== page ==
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OSHA News Release - Table of Contents

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U.S. Department of Labor

U.S. Department of Labor | Dec. 2, 2015BOS 2015-221

Connecticut manufacturer unlawfully discharged employees for filing OSHA
safety and health complaints, US Labor Department charges

Date of action: Nov. 15, 2015

Type of action: Complaint and request for jury trial

Names of defendants: Eastern Awning Systems Inc. and Stephen P. Lukos

Allegations: Eastern Awning Systems Inc. manufactures retractable fabric patio awnings in a plant located at 843 Echo Lake Road in Watertown, Connecticut; Stephen P. Lukos is the company’s owner, president and director.

Two Eastern Awning employees filed safety and health and complaints with the U.S. Department of Labor’s Occupational Safety and Health Administration after they became ill while working in the plant’s powder coat room in June, 2009. OSHA inspected in response to the complaints, and the company was cited in December 2009 for willfully exposing the workers to inhalation hazards and for lack of adequate ventilation. While OSHA’s inspection was ongoing, the company and Lukos discharged the two employees.

The employees then filed anti-discrimination, or whistleblower complaints with OSHA regarding their terminations. The whistleblower investigation found that that the defendants unlawfully discharged the two employees because they filed the safety and health complaints with OSHA. Efforts to resolve the matter without resorting to adversarial litigation were unsuccessful.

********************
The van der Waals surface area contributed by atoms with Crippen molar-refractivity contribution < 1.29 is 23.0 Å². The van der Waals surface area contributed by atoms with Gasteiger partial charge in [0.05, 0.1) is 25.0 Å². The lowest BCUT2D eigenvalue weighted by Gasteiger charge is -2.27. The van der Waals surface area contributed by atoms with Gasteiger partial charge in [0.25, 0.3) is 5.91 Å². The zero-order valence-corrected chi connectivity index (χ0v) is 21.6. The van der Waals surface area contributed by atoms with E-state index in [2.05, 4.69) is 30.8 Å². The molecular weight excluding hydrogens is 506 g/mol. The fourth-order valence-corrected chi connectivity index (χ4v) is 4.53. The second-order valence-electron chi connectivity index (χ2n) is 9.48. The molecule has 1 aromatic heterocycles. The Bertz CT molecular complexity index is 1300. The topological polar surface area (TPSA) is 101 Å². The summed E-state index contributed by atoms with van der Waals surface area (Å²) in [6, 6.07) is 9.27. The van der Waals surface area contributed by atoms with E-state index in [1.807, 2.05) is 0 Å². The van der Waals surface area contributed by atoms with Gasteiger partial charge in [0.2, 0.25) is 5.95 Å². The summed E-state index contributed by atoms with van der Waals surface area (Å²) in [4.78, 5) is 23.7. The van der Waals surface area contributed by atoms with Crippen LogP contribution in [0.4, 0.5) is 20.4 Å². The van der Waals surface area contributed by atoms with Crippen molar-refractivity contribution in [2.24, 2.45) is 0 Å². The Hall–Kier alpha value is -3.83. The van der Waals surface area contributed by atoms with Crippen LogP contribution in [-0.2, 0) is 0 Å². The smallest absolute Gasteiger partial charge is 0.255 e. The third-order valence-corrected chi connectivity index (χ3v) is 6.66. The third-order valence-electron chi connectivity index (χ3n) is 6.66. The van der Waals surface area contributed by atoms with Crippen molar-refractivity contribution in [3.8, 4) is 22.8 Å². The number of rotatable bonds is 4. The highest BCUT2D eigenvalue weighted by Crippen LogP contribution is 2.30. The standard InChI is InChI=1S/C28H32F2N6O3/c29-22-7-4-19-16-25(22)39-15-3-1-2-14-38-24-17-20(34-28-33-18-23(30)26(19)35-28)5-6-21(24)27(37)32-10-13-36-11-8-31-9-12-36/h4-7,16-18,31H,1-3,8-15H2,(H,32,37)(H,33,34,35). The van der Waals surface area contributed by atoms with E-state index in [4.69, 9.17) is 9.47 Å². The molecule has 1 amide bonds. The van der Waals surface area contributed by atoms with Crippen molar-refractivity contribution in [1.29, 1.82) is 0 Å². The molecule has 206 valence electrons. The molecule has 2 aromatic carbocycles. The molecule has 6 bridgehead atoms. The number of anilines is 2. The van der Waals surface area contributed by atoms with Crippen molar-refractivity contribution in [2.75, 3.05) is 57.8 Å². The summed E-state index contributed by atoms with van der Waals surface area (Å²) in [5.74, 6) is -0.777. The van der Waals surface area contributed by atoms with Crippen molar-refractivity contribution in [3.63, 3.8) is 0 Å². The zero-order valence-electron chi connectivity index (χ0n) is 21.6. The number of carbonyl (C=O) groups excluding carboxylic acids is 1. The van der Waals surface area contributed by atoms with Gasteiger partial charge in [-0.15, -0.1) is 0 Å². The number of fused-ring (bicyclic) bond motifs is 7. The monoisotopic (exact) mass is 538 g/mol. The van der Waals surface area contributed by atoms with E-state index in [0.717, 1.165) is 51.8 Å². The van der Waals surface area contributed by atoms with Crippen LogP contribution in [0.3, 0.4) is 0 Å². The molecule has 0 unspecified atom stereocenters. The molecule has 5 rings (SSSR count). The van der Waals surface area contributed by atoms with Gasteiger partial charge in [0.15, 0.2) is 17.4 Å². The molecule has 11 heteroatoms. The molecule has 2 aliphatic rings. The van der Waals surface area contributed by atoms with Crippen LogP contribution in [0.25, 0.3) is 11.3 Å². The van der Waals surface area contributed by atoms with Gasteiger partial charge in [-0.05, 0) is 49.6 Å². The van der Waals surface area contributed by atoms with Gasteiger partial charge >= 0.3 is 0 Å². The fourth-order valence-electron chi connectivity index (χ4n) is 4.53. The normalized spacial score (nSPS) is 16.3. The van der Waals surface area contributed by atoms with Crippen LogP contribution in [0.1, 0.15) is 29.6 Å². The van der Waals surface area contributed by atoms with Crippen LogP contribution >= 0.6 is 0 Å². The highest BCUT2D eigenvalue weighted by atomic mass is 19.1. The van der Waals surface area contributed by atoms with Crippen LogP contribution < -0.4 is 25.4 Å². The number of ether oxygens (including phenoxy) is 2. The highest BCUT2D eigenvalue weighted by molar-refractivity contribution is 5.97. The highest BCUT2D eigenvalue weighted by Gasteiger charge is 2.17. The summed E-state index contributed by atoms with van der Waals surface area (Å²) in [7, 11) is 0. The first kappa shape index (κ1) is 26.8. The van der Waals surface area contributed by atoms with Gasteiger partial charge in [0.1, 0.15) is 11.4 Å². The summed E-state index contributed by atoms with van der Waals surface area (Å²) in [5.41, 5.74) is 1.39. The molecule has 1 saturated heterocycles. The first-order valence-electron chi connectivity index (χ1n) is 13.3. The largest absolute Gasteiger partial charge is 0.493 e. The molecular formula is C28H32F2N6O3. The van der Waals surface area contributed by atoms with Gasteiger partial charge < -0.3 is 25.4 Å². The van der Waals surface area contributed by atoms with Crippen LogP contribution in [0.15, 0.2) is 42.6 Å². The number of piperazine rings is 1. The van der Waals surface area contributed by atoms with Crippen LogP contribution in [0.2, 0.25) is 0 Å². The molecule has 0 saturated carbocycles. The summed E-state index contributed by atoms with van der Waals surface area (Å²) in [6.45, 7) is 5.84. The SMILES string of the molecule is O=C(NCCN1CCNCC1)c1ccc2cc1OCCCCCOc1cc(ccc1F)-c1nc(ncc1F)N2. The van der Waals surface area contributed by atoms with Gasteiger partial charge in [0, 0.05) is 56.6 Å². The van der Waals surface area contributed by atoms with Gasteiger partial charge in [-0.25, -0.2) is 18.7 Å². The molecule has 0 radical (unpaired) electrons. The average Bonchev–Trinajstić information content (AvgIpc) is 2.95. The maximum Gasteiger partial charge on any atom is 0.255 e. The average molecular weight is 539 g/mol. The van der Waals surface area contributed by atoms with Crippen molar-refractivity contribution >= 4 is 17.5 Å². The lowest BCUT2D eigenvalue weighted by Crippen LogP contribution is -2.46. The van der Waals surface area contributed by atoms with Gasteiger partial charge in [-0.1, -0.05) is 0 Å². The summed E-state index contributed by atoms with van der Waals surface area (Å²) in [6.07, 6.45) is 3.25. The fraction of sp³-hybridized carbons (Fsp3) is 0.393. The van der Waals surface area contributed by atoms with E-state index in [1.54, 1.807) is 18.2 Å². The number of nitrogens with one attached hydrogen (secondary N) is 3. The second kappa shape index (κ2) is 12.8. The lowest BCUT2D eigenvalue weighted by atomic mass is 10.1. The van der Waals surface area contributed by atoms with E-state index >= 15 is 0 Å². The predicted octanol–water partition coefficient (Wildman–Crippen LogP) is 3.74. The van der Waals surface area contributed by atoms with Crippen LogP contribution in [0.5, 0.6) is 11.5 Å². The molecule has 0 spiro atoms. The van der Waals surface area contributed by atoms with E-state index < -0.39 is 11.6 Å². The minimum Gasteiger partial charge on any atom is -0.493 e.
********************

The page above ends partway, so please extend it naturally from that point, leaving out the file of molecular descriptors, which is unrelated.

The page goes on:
Resolution Sought: The Department’s lawsuit is asking the court to find that the defendants wrongfully discharged the employees and order them to: pay the discharged employees’ lost wages plus interest; pay compensatory for emotional distress; pay punitive damages; be prohibited from future such violations; post a workplace notice informing employees of their rights; and pay the costs of the lawsuit.

“This is a case where an employer willfully exposed its employees to workplace hazards, then compounded its unacceptable behavior by retaliating against these workers for exercising their rights to a healthy work environment,” said Kim Stille, OSHA’s New England regional administrator.

“The law is clear and so is our message to employers: You cannot discriminate against employees for filing complaints with OSHA or voicing concerns about hazardous conditions in the workplace. When employers take retaliatory actions as the defendants did here, we will pursue strong and appropriate remedies, including through legal action if needed” said Michael Felsen, the regional solicitor of labor for New England.

The safety and health inspection was conducted by OSHA’s Hartford Area Office and the whistleblower investigation by OSHA’s Boston regional office. The case is being litigated by Attorney Nathan C. Henderson of the Labor Department’s regional Office of the Solicitor in Boston.

To ask questions, obtain compliance assistance, file a complaint, or report amputations, eye loss, workplace hospitalizations, fatalities or situations posing imminent danger to workers, the public should call OSHA's toll-free hotline at 800-321-OSHA (6742).

Court: U.S. District Court for the District of Connecticut

Docket Number: 15-cv-01692

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Media Contact:

Ted Fitzgerald, 617-565-2075 fitzgerald.edmund@dol.gov
Release Number: 15-2248-BOS

U.S. Department of Labor news materials are accessible at http://www.dol.gov. The department's Reasonable Accommodation Resource Center converts departmental information and documents into alternative formats, which include Braille and large print. For alternative format requests, please contact the department at (202) 693-7828 (voice) or (800) 877-8339 (federal relay).

OSHA News Release - Table of Contents

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